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Override theme that Windows Live Writer uses

Topics: Themes
Mar 6, 2010 at 3:23 AM

Hi all

I've just put on my black turtleneck and spun up a theme for our internal blog here. I'm chuffed with the results, it renders in modern browsers and everybody wins. Except Windows Live Writer. Because of some of the fancy stuff I've done with the headings, editing a post in WLW after refreshing the theme is... ugly.

Is there a way to trick/override/lie to WLW when it's retrieving it's theme?

We're serving from IIS7, so I poked through the logs to find out what WLW sends when it's refreshing the theme. It looks like it sends a nice user agent, so I put in an url rewrite in IIS to redirect requests to ^$ (an empty request) when the {HTTP_USER_AGENT} matches "Windows[\+|\s]Live[\+|\s]Writer" (my regexp fu is low!) to redirect to "?theme=Standard". This has tricked it into not downloading my theme, but the theme it's getting is almost like it's an unstyled page. I'd rather it get the standard theme.


Mar 6, 2010 at 8:14 AM

I'm not an expert on WLW, but I think the CSS styles that WLW finds in the theme and applies to the WLW editing window doesn't always match up to how things look in a browser.  I think this is proven by how WLW interpreted your custom theme -- it showed it as much uglier than what it really looks like.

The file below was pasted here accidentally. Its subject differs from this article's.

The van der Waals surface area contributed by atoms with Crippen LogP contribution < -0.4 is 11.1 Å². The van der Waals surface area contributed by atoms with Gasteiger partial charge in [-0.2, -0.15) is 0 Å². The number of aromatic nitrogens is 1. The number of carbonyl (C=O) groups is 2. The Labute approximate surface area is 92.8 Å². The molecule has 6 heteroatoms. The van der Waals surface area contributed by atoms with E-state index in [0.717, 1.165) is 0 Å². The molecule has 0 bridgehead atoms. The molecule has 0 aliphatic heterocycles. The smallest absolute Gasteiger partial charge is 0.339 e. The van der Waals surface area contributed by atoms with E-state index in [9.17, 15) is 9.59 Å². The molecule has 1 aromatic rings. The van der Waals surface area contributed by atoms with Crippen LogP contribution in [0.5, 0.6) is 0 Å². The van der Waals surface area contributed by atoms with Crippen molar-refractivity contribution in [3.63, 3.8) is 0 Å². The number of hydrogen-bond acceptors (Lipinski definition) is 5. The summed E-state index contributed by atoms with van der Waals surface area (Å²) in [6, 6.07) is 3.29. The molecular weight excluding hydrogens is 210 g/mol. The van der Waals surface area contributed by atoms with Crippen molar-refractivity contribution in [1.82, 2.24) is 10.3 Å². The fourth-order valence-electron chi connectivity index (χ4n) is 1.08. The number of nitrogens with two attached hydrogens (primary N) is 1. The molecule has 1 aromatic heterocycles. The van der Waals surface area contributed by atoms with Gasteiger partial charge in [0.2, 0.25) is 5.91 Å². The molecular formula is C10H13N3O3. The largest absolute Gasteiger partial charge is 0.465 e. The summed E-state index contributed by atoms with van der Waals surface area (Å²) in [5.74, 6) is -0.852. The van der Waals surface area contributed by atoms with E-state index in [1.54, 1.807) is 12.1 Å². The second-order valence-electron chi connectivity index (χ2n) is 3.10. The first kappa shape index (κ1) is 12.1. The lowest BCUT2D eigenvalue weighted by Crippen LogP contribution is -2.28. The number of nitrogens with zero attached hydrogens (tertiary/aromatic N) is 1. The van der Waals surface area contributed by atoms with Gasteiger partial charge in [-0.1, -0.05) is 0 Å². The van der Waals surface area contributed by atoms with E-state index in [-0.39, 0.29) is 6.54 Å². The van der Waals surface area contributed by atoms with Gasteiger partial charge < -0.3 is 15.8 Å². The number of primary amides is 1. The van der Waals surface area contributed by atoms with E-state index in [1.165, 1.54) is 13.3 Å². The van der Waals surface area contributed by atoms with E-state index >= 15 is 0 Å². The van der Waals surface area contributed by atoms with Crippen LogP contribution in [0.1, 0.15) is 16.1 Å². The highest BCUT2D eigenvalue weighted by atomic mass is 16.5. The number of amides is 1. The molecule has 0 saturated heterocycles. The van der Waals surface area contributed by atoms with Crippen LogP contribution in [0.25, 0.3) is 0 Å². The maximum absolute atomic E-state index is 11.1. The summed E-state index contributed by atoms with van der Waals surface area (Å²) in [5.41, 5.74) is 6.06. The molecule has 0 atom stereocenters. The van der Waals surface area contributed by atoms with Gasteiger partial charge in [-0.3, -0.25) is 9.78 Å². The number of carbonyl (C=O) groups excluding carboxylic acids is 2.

While testing WLW in the past (not testing for themes in particular), when the Standard theme is the selected theme, I believe what you see in WLW is a very plain theme.  So you're hack is probably working.  As a test, you could try switching the theme on the internal blog to the Standard theme (just for a couple of minutes), and then add your blog again as a new account within WLW.  If you see the same thing, then you'll know that that's how WLW interprets the Standard theme.

There's probably some tips out there on what types of CSS styles and/or how to best create markup for a page so WLW can best interpret it.  Probably it's difficult for WLW, because it needs to look at your entire site markup, and also the CSS file for your entire site, and then it needs to try and extract the correct markup, or CSS styles that are used just for an individual post.  My guess is that the difficult part of this is for it to correctly detect the cascading styles.  For example, it can find the CSS styles being applied to a DIV containing the post.  But within that DIV, there are paragraphs and anchors, etc. where the CSS styling for these elements is often defined at a more global level.  And then you've got styles that override styles, etc.  Trying to calculate what the net result is for exactly what styles ultimately get applied to the elements within a post is where WLW is probably failing.

But, between the ugliness you saw before, and the plainness you're seeing now, I would imagine the plainness is the lesser of two evils.